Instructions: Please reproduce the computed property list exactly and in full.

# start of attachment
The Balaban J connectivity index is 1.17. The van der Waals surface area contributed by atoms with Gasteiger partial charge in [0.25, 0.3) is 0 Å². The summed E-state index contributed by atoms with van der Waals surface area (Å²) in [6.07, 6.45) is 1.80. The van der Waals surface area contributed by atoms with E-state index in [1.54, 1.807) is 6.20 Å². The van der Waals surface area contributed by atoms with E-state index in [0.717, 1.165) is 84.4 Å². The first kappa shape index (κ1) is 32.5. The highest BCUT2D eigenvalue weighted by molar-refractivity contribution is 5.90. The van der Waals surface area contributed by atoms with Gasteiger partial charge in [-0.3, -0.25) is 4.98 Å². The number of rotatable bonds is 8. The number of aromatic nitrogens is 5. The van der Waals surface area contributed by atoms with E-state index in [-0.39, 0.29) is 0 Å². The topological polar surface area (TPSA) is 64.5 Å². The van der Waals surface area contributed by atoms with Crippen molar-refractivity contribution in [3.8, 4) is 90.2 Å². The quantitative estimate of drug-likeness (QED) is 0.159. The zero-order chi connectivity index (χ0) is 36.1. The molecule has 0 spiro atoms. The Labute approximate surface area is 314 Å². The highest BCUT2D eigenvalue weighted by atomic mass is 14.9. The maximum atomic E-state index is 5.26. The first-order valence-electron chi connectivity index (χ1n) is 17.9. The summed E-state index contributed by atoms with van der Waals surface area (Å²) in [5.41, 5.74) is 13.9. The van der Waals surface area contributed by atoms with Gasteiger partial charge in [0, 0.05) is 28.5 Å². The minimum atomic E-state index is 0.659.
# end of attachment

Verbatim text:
The Balaban J connectivity index is 1.17. The van der Waals surface area contributed by atoms with Gasteiger partial charge in [0.25, 0.3) is 0 Å². The summed E-state index contributed by atoms with van der Waals surface area (Å²) in [6.07, 6.45) is 1.80. The van der Waals surface area contributed by atoms with E-state index in [1.54, 1.807) is 6.20 Å². The van der Waals surface area contributed by atoms with E-state index in [0.717, 1.165) is 84.4 Å². The first kappa shape index (κ1) is 32.5. The highest BCUT2D eigenvalue weighted by molar-refractivity contribution is 5.90. The van der Waals surface area contributed by atoms with Gasteiger partial charge in [-0.3, -0.25) is 4.98 Å². The number of rotatable bonds is 8. The number of aromatic nitrogens is 5. The van der Waals surface area contributed by atoms with E-state index in [-0.39, 0.29) is 0 Å². The topological polar surface area (TPSA) is 64.5 Å². The van der Waals surface area contributed by atoms with Crippen molar-refractivity contribution in [3.8, 4) is 90.2 Å². The quantitative estimate of drug-likeness (QED) is 0.159. The zero-order chi connectivity index (χ0) is 36.1. The molecule has 0 spiro atoms. The Labute approximate surface area is 314 Å². The highest BCUT2D eigenvalue weighted by atomic mass is 14.9. The maximum atomic E-state index is 5.26. The first-order valence-electron chi connectivity index (χ1n) is 17.9. The summed E-state index contributed by atoms with van der Waals surface area (Å²) in [5.41, 5.74) is 13.9. The van der Waals surface area contributed by atoms with Gasteiger partial charge in [0, 0.05) is 28.5 Å². The minimum atomic E-state index is 0.659.